Often I get asked by Scrum Masters, who are in the process of adopting Agile Scrum, on references to servant leadership. How should one go about changing from “command and control style” to “servant leadership”.
I used to share relevant examples from my experiences that has helped teams self-organize. Highlight instances, based on my observations of the Scrum Master at work, that were good examples of Servant Leadership and also point out instances of Command and Control behavior.
I came across the Seven Pillars of Servant Leadership, that captures this quite comprehensively. This idea was first mooted by Robert Greenleaf and further worked upon by James Sipe and Don Frick. This is a good reference that I share with the Scrum Masters and also their managers.
I am sure that you will be able to relate to these and find them relevant and applicable.
1. Person of character:
- Makes ethical and principle-centered decisions
- Maintains integrity
- Demonstrates humility
- Serves higher purpose
2. Puts people first:
- Shows care and concern
- Helps others meet their goals
- Helps others grow
3. Skilled communicator:
- Listens earnestly & speaks effectively
- Demonstrates empathy
- Invites feedback
- Communicates persuasively
4. Compassionate collaborator:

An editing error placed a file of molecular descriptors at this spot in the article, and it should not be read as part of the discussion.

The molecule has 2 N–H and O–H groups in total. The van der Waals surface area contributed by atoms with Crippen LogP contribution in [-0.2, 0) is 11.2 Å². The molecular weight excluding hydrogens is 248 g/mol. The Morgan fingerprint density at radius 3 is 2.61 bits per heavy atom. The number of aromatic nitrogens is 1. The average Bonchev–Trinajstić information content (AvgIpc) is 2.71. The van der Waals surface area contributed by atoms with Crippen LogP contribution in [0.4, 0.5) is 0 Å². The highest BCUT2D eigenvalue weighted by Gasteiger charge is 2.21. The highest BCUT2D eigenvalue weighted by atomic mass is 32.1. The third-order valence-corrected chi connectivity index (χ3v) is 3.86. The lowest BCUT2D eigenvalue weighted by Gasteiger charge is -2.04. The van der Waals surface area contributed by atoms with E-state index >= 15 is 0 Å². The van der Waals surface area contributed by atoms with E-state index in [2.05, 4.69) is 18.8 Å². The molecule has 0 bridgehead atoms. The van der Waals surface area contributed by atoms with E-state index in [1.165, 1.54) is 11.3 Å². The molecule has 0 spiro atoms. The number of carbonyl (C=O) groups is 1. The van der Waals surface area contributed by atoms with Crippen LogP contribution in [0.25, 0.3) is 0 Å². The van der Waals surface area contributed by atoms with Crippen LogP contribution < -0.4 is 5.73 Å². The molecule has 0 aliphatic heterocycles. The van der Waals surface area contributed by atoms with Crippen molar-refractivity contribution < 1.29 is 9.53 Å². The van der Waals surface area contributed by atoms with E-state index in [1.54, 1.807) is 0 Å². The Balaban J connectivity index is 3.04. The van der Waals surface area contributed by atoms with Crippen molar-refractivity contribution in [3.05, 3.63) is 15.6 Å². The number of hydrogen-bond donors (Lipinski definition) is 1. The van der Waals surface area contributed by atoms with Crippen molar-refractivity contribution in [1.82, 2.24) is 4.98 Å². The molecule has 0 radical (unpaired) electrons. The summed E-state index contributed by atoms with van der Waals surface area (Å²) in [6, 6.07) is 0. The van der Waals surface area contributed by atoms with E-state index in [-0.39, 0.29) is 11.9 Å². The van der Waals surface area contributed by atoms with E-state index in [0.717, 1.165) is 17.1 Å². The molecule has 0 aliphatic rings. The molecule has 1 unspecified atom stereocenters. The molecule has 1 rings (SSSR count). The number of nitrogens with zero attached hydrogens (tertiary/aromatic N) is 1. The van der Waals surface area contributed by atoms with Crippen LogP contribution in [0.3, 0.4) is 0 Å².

- Strengthens relationships, supports diversity and creates a sense of belonging
- Expresses appreciation
- Negotiates conflict
5. Has foresight:
- Imagines possibilities, anticipates the future
- Proceeds with clarity of purpose
- Takes courageous & decisive action
6. Systems thinker:
- Thinks & acts strategically, leads change effectively
- Balances the whole withthe sum of its parts
- Comfortable with complexity
- Demonstrates adaptability
- Considers the Greater Good
7. Leads with moral authority.
- Worthy of respect
- Inspires trust & confidence
- Establishes quality standards for performance
- Accepts & delegates responsibility
- Creates a culture of accountability
Do explore more by reading the books by the authors, there are many articles availbale on the internet. More in future blogs.